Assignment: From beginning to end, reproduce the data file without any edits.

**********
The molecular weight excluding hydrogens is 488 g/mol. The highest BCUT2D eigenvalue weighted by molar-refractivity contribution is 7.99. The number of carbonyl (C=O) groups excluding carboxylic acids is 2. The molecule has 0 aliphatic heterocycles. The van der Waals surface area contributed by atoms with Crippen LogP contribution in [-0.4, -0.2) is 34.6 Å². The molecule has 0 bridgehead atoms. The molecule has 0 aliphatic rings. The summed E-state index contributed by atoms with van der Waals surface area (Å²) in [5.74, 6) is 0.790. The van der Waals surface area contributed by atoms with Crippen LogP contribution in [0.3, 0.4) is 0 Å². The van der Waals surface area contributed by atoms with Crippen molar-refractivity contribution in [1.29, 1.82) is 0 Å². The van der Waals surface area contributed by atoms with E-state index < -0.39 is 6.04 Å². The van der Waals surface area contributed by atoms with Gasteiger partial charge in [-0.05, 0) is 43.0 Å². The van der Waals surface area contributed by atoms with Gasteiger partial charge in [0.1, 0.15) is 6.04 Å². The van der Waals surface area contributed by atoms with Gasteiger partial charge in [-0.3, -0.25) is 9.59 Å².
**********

The molecular weight excluding hydrogens is 488 g/mol. The highest BCUT2D eigenvalue weighted by molar-refractivity contribution is 7.99. The number of carbonyl (C=O) groups excluding carboxylic acids is 2. The molecule has 0 aliphatic heterocycles. The van der Waals surface area contributed by atoms with Crippen LogP contribution in [-0.4, -0.2) is 34.6 Å². The molecule has 0 bridgehead atoms. The molecule has 0 aliphatic rings. The summed E-state index contributed by atoms with van der Waals surface area (Å²) in [5.74, 6) is 0.790. The van der Waals surface area contributed by atoms with Crippen LogP contribution in [0.3, 0.4) is 0 Å². The van der Waals surface area contributed by atoms with Crippen molar-refractivity contribution in [1.29, 1.82) is 0 Å². The van der Waals surface area contributed by atoms with E-state index < -0.39 is 6.04 Å². The van der Waals surface area contributed by atoms with Gasteiger partial charge in [-0.05, 0) is 43.0 Å². The van der Waals surface area contributed by atoms with Gasteiger partial charge in [0.1, 0.15) is 6.04 Å². The van der Waals surface area contributed by atoms with Gasteiger partial charge in [-0.3, -0.25) is 9.59 Å².